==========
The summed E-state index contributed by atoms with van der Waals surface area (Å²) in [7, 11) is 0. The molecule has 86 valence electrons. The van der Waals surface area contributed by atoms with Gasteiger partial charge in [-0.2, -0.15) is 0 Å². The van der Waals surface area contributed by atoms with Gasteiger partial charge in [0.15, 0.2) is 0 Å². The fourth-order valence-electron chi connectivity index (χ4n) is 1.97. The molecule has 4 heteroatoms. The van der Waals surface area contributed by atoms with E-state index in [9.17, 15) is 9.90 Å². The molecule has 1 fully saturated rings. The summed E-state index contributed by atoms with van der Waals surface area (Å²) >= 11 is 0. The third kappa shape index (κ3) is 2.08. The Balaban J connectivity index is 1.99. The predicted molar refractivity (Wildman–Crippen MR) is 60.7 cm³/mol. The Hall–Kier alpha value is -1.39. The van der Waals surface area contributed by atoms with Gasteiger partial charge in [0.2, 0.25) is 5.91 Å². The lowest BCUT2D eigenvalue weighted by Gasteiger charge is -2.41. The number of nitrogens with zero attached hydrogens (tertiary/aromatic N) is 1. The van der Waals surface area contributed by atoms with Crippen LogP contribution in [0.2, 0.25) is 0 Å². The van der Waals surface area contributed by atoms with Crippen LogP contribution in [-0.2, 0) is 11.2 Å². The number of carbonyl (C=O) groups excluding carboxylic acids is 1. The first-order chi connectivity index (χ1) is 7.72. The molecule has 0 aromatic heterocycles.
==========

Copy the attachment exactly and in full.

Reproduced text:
The summed E-state index contributed by atoms with van der Waals surface area (Å²) in [7, 11) is 0. The molecule has 86 valence electrons. The van der Waals surface area contributed by atoms with Gasteiger partial charge in [-0.2, -0.15) is 0 Å². The van der Waals surface area contributed by atoms with Gasteiger partial charge in [0.15, 0.2) is 0 Å². The fourth-order valence-electron chi connectivity index (χ4n) is 1.97. The molecule has 4 heteroatoms. The van der Waals surface area contributed by atoms with E-state index in [9.17, 15) is 9.90 Å². The molecule has 1 fully saturated rings. The summed E-state index contributed by atoms with van der Waals surface area (Å²) >= 11 is 0. The third kappa shape index (κ3) is 2.08. The Balaban J connectivity index is 1.99. The predicted molar refractivity (Wildman–Crippen MR) is 60.7 cm³/mol. The Hall–Kier alpha value is -1.39. The van der Waals surface area contributed by atoms with Gasteiger partial charge in [0.2, 0.25) is 5.91 Å². The lowest BCUT2D eigenvalue weighted by Gasteiger charge is -2.41. The number of nitrogens with zero attached hydrogens (tertiary/aromatic N) is 1. The van der Waals surface area contributed by atoms with Crippen LogP contribution in [0.2, 0.25) is 0 Å². The van der Waals surface area contributed by atoms with Crippen LogP contribution in [-0.2, 0) is 11.2 Å². The number of carbonyl (C=O) groups excluding carboxylic acids is 1. The first-order chi connectivity index (χ1) is 7.72. The molecule has 0 aromatic heterocycles.